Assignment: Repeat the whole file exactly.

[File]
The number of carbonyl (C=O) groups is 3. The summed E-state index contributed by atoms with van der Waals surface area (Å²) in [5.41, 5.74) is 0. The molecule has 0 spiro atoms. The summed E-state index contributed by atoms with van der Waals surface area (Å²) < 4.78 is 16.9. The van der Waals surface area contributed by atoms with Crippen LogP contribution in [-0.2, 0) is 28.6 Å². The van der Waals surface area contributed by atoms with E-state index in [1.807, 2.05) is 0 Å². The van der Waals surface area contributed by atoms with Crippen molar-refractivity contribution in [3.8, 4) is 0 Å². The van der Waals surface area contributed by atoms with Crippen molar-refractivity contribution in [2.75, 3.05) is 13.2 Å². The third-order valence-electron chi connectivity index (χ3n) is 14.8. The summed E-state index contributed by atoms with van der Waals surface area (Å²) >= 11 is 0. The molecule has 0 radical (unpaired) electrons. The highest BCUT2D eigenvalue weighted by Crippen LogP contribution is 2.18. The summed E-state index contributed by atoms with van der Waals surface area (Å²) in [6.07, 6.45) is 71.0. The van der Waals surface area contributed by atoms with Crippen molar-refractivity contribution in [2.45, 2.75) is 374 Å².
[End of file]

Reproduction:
The number of carbonyl (C=O) groups is 3. The summed E-state index contributed by atoms with van der Waals surface area (Å²) in [5.41, 5.74) is 0. The molecule has 0 spiro atoms. The summed E-state index contributed by atoms with van der Waals surface area (Å²) < 4.78 is 16.9. The van der Waals surface area contributed by atoms with Crippen LogP contribution in [-0.2, 0) is 28.6 Å². The van der Waals surface area contributed by atoms with E-state index in [1.807, 2.05) is 0 Å². The van der Waals surface area contributed by atoms with Crippen molar-refractivity contribution in [3.8, 4) is 0 Å². The van der Waals surface area contributed by atoms with Crippen molar-refractivity contribution in [2.75, 3.05) is 13.2 Å². The third-order valence-electron chi connectivity index (χ3n) is 14.8. The summed E-state index contributed by atoms with van der Waals surface area (Å²) >= 11 is 0. The molecule has 0 radical (unpaired) electrons. The highest BCUT2D eigenvalue weighted by Crippen LogP contribution is 2.18. The summed E-state index contributed by atoms with van der Waals surface area (Å²) in [6.07, 6.45) is 71.0. The van der Waals surface area contributed by atoms with Crippen molar-refractivity contribution in [2.45, 2.75) is 374 Å².